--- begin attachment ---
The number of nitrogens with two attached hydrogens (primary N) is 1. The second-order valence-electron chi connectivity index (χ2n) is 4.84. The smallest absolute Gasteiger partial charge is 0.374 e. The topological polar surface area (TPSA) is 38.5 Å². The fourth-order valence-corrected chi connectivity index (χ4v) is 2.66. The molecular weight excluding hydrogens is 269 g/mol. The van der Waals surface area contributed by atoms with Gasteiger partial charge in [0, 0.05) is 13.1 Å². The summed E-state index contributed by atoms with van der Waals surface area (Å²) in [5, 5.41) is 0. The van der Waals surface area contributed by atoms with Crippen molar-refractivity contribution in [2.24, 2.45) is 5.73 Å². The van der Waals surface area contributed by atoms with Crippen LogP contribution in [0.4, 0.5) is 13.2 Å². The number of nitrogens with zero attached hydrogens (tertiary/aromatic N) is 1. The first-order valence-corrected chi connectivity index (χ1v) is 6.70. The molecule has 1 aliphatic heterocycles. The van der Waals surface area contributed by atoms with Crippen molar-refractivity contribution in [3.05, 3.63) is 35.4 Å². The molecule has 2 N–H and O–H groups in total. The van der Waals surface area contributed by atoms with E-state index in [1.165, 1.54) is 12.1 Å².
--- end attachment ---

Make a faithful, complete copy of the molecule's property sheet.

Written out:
The number of nitrogens with two attached hydrogens (primary N) is 1. The second-order valence-electron chi connectivity index (χ2n) is 4.84. The smallest absolute Gasteiger partial charge is 0.374 e. The topological polar surface area (TPSA) is 38.5 Å². The fourth-order valence-corrected chi connectivity index (χ4v) is 2.66. The molecular weight excluding hydrogens is 269 g/mol. The van der Waals surface area contributed by atoms with Gasteiger partial charge in [0, 0.05) is 13.1 Å². The summed E-state index contributed by atoms with van der Waals surface area (Å²) in [5, 5.41) is 0. The van der Waals surface area contributed by atoms with Crippen molar-refractivity contribution in [2.24, 2.45) is 5.73 Å². The van der Waals surface area contributed by atoms with Crippen LogP contribution in [0.4, 0.5) is 13.2 Å². The number of nitrogens with zero attached hydrogens (tertiary/aromatic N) is 1. The first-order valence-corrected chi connectivity index (χ1v) is 6.70. The molecule has 1 aliphatic heterocycles. The van der Waals surface area contributed by atoms with Crippen molar-refractivity contribution in [3.05, 3.63) is 35.4 Å². The molecule has 2 N–H and O–H groups in total. The van der Waals surface area contributed by atoms with E-state index in [1.165, 1.54) is 12.1 Å².